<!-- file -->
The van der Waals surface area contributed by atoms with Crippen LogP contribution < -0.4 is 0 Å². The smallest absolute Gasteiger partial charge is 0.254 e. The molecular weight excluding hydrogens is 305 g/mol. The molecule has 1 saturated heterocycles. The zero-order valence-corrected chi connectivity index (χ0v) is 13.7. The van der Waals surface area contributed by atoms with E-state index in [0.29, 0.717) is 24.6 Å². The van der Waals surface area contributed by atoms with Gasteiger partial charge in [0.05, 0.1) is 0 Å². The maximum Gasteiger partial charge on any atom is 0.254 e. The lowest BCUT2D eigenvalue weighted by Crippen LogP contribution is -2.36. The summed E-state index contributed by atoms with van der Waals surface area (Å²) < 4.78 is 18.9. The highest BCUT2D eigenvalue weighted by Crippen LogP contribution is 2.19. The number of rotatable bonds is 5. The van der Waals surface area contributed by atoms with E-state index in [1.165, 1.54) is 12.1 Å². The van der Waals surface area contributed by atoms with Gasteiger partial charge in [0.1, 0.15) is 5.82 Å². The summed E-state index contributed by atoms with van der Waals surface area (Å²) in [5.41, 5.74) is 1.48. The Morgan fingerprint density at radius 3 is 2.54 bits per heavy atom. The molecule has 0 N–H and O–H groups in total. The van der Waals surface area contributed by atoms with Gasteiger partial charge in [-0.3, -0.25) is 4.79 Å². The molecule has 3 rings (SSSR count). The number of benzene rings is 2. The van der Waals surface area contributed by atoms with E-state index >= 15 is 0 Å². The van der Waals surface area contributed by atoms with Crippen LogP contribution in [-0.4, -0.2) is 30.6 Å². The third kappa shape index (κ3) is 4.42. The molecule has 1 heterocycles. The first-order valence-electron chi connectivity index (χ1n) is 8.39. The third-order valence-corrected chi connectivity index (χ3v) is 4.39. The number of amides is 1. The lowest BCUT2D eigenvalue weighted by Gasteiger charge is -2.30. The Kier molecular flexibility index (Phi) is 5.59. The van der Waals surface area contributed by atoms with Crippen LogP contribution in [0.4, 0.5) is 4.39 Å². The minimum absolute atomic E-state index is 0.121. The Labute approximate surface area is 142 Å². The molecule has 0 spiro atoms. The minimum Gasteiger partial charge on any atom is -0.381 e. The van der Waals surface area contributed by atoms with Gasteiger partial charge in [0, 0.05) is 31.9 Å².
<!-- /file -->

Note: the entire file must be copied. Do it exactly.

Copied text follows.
The van der Waals surface area contributed by atoms with Crippen LogP contribution < -0.4 is 0 Å². The smallest absolute Gasteiger partial charge is 0.254 e. The molecular weight excluding hydrogens is 305 g/mol. The molecule has 1 saturated heterocycles. The zero-order valence-corrected chi connectivity index (χ0v) is 13.7. The van der Waals surface area contributed by atoms with E-state index in [0.29, 0.717) is 24.6 Å². The van der Waals surface area contributed by atoms with Gasteiger partial charge in [0.05, 0.1) is 0 Å². The maximum Gasteiger partial charge on any atom is 0.254 e. The lowest BCUT2D eigenvalue weighted by Crippen LogP contribution is -2.36. The summed E-state index contributed by atoms with van der Waals surface area (Å²) < 4.78 is 18.9. The highest BCUT2D eigenvalue weighted by Crippen LogP contribution is 2.19. The number of rotatable bonds is 5. The van der Waals surface area contributed by atoms with E-state index in [1.165, 1.54) is 12.1 Å². The van der Waals surface area contributed by atoms with Gasteiger partial charge in [0.1, 0.15) is 5.82 Å². The summed E-state index contributed by atoms with van der Waals surface area (Å²) in [5.41, 5.74) is 1.48. The Morgan fingerprint density at radius 3 is 2.54 bits per heavy atom. The molecule has 0 N–H and O–H groups in total. The van der Waals surface area contributed by atoms with Gasteiger partial charge in [-0.3, -0.25) is 4.79 Å². The molecule has 3 rings (SSSR count). The number of benzene rings is 2. The van der Waals surface area contributed by atoms with E-state index >= 15 is 0 Å². The van der Waals surface area contributed by atoms with Crippen LogP contribution in [-0.4, -0.2) is 30.6 Å². The third kappa shape index (κ3) is 4.42. The molecule has 1 heterocycles. The first-order valence-electron chi connectivity index (χ1n) is 8.39. The third-order valence-corrected chi connectivity index (χ3v) is 4.39. The number of amides is 1. The lowest BCUT2D eigenvalue weighted by Gasteiger charge is -2.30. The Kier molecular flexibility index (Phi) is 5.59. The van der Waals surface area contributed by atoms with Crippen LogP contribution in [0.4, 0.5) is 4.39 Å². The minimum absolute atomic E-state index is 0.121. The Labute approximate surface area is 142 Å². The molecule has 0 spiro atoms. The minimum Gasteiger partial charge on any atom is -0.381 e. The van der Waals surface area contributed by atoms with Gasteiger partial charge in [0, 0.05) is 31.9 Å².